Back in January of 2011, a woman with the exotic name of Makini Chaka filed a civil complaint against Redskins tight end Fred Davis, alleging that he had thrown a drink on her and hit her in the face with a blunt object.
Garden-variety athlete shenanigans in clubland, right?
This week, Washingtonian has come out of nowhere with an epic feature about the case, in which Davis is serving as his own counsel. For the record, Davis majored in sociology at USC, did not attend law school, and is representing himself in a case that could result in some financial loss, not to mention the personal embarrassment of a restraining order.
We don't want to completely spoil the good work of Luke Mullins, who wrote the story, but we do want to point out what may be the most stunning exchange in the history of American jurisprudence. It concerns a cross-examination conducted over certain images of Chaka, who Davis alleges is, more or less, a shakedown artist and a "madam/pimpette."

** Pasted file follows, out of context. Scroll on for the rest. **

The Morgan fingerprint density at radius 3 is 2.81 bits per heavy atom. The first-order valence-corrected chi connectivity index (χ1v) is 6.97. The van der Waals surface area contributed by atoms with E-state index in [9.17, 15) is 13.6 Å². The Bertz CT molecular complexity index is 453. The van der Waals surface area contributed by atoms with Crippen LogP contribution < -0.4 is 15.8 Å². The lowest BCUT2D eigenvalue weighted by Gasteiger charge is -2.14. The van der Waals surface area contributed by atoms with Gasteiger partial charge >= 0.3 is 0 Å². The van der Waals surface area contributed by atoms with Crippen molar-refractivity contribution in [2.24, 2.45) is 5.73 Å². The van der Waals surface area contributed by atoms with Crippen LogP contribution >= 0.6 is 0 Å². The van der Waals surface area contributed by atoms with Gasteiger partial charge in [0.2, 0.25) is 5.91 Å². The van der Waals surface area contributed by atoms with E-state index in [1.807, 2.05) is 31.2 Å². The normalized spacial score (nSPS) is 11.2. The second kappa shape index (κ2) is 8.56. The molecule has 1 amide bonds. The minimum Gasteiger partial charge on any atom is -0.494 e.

Here's that exchange:
Davis: "As it shows, you also have your hand on his genitals. I mean why would you take a picture like that?"
Chaka: "I do not. Let's look closely at the exhibit right here, Judge. Where is my hand placed in this exhibit?"
Judge: "I do not answer questions. . . . The witness does."
Chaka: "Can you tell me where my hand is actually at in this photo?"
Davis: "It looks like it's in the genitals to me. I mean your hands are on his genitals. Your hand is on his-"
A memo to young D.C. athletes (like Bradley Beal): You want to know how to be successful in this town? It starts by avoiding the example of athletes like Fred Davis, and avoiding people like Makini Chaka altogether. Full stop.